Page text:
All my life, I have wanted to be at home, more than anywhere else. Every day after school I’d grab something to eat, race up to my bedroom and curl up with a book, happy to limit my traveling to places in my imagination. When I played with my dolls and teddies, I loved tucking them in.  I do the same now with my youngest. It’s going to be hard to let go of those times when my children get big.

‘Cosy’ was and still is one of my favourite words. I love pulling the curtains on a winter’s night and knowing my family are close by. Sitting having coffee with my parents, or watching a movie huddled up with my little family on the settee gives me so much contentment.

Of course, leaving home as we become adults is a necessary part of life. I found it challenging, especially when I spent a year in France. Looking back, I see that homesickness actually took away from the amazing experiences offered to me. I never fully gave myself to anything as my heart was too devoted to home. I regret that now, but I don’t think I could ever do it differently. Once a home bird, always a home bird.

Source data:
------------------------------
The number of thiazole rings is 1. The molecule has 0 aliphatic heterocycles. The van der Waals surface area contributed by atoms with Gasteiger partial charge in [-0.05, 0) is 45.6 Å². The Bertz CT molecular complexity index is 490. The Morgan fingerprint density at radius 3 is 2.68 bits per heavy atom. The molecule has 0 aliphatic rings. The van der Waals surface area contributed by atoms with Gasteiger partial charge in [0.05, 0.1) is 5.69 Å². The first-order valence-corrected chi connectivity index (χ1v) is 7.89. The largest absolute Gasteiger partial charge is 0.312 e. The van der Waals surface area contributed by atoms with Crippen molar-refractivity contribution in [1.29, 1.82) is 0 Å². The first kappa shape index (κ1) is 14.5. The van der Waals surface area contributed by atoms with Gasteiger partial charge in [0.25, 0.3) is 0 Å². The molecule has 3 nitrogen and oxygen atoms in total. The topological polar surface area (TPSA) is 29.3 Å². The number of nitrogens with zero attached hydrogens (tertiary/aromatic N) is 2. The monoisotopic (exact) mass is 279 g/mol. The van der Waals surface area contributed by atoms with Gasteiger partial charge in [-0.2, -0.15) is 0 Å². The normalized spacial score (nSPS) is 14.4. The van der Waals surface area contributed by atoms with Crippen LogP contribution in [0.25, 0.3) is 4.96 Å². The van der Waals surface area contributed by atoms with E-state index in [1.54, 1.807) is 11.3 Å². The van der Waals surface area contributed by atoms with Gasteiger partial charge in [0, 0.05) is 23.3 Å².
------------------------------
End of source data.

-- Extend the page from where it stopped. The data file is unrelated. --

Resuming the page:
As life brings its own inevitabilities of age, sickness and loss, I’m realising that what we, I, understand by the word ‘home’ has to change.  Home cannot be a physical place with unchanging people.  We can’t let our hankering after the way things were or the people we miss, blind us to the remarkable life that’s still out there waiting for us.  I have no idea how to do that and I wish I did.

I wonder if we need to be more nomadic as time goes on, bringing our sense of home with us, whatever journey we’re forced to travel.

My greatest comfort is the sure knowledge that a forever home with our heavenly Father  is at the end of all this, and all the people we miss so desperately are there, waiting for us.

Happy traveling, and don’t forget: there’ll always be books and biscuits along the way!